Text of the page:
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The Post-Obama Democratic Party

Benghazi isn't likely to keep Hillary out of the Democratic field in 2016, but after 2008, she is justifiably paranoid.
Secretary of State Hillary Clinton testifying about the September, 2012 attack in Benghazi, Libya.

Hillary Clinton is an easy favorite among Democrats for Obama's successor, but can she hold her tongue?.

Two elections ago, the Democratic Party was on the verge of being torn to shreds. After a long series of dirty tricks and one stolen election later, there was an uncomfortable coming together.

Obama and his cronies kept most of the important positions, while the Clintonites got a few pieces of the foreign policy apparatus. The arrangement satisfied no one, but it kept ticking along until the Benghazi attacks happened.

By the time Benghazi happened, Clinton and Obama needed each other more than ever.  Obama needed the Clintons on the campaign trail to sell him to more moderate Democrats who remembered that times had been better under Bill. Hillary needed Obama to anoint her as his intended successor.

The awkward dance, complete with an injury, a congressional hearing and a 60 Minutes interview and then the real fireworks began.

Hillary Clinton had turned lemons into lemonade, getting what she could out of Obama. State had looked like a good spot for her because it would insulate her from the backlash over the economy. And she would have gotten away with it too if it hadn’t been for Benghazi. It wasn’t quite leaving on a high note, but as bad as Benghazi was, no one in their right mind would want to be associated with what is going to happen in Afghanistan. At least no one who isn’t as dumb as Hanoi John who began his career with Viet Cong and Sandinista pandering and will end it watching the Taliban take Kabul.

Benghazi hasn’t slowed Hillary Clinton down. And her target is the same old target from 2008. We’re back in that 3 A.M. phone call territory. The truce between Obama and Hillary Clinton ended on 60 Minutes. It’s not exactly war, but it is politics.

While Obama and his cronies plot out the second term, Hillary Clinton is plotting out her election campaign. These days every presidential campaign begins with the ceremonial burial of your own party’s predecessor. It wasn’t just McCain who kept a careful distance from Bush, Gore kept a careful distance from Clinton and Bush Sr. kept a careful distance from Reagan. The reinvention invariably involves the ritual jettisoning of some portions of your predecessor’s program and personality.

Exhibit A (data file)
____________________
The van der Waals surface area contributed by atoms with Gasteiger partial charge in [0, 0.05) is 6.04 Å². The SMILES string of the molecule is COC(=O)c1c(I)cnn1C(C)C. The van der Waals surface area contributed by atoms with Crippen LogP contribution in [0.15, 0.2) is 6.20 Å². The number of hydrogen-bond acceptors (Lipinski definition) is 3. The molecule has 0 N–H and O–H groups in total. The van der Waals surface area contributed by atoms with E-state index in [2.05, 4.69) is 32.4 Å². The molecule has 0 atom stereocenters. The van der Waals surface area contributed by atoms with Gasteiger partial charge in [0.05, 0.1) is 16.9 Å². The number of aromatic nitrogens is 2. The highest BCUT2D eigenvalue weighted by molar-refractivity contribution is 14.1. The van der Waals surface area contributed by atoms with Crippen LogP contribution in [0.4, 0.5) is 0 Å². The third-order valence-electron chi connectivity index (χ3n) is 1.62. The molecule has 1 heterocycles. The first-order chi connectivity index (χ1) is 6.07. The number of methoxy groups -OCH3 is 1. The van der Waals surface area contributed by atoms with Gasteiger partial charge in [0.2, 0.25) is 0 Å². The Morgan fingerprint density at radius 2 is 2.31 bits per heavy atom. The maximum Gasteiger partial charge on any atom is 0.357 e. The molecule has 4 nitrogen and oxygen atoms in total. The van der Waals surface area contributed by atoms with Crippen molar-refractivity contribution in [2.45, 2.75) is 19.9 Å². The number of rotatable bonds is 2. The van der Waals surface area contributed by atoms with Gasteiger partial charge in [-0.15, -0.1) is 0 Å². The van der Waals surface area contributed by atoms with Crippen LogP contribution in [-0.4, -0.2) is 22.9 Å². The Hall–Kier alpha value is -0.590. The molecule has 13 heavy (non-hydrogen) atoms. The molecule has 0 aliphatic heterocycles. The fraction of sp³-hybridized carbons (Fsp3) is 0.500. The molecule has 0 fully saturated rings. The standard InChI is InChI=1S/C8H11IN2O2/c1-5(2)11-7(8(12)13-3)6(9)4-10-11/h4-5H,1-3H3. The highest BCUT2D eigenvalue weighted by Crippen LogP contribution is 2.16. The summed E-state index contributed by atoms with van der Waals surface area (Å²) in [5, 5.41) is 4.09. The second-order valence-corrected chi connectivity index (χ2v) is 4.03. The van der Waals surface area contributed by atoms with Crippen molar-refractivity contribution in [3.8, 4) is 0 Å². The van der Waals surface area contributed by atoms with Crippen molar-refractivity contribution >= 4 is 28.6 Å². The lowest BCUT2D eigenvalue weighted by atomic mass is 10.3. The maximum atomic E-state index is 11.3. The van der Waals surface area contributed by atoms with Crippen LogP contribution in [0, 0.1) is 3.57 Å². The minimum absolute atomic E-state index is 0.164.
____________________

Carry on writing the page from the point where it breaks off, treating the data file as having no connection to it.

Hillary Clinton isn’t betting on being able to ride Obama’s coattails. Not only are the coattails short, but the same electorate of younger and minority voters whose turnout he could count on, won’t be quite as eager to come out for her. Her people are not betting on Obama’s strategy of dismissing mainstream voters and counting on making it up with a passionate base. To win, Hillary Clinton will have to win back some of the same voters that Obama alienated during his two terms.

The script is already written. You can spot it peeking through select mainstream media editorials. Watch for those instances where mainstream media pundits blame Obama’s inexperience and his failure to reach out across the aisle for his shortcomings. Those mentions aren’t so much an attack on Obama as they are a campaign sign reading, “Hillary 2016.” It’s subtle for now, but a year from now, those grudging admissions that Obama fell short in some areas will come with the strong suggestion that next time around, someone more experienced and more able to build bridges could do better.

Republicans will rightly wonder on which planet, Hillary Clinton is an experienced bipartisan leader. But compared to Obama, she is, and these days we are grading on one very gentle curve. Clinton had begun building that image for the 2008 election and now her people are taking it out and dusting it off again. The Democratic Party is being given the chance to choose the sensible experienced candidate that it failed to choose last time around. And the fact that the candidate in question is actually neither is one of those things that doesn’t really make a difference.

In preparing for a Post-Bush candidacy, Hillary gambled that the public would want someone a little more to the right and so she cultivated an image as a conservative member of the Democratic Party. Not only did she cultivate the image, but she made an occasional effort to vote that way and build those alliances. It was good planning, but a bad bet. Unlike Bill, Hillary was never an instinctual politician. Bill plays it by ear, while Hillary makes long term plans and is caught by surprise.

About the Author: Daniel Greenfield is an Israeli born blogger and columnist, and a Shillman Fellow at the David Horowitz Freedom Center. His work covers American, European and Israeli politics as well as the War on Terror. His writing can be found at http://sultanknish.blogspot.com/. The views expressed in this blog are solely those of the author and do not represent the views of The Jewish Press.


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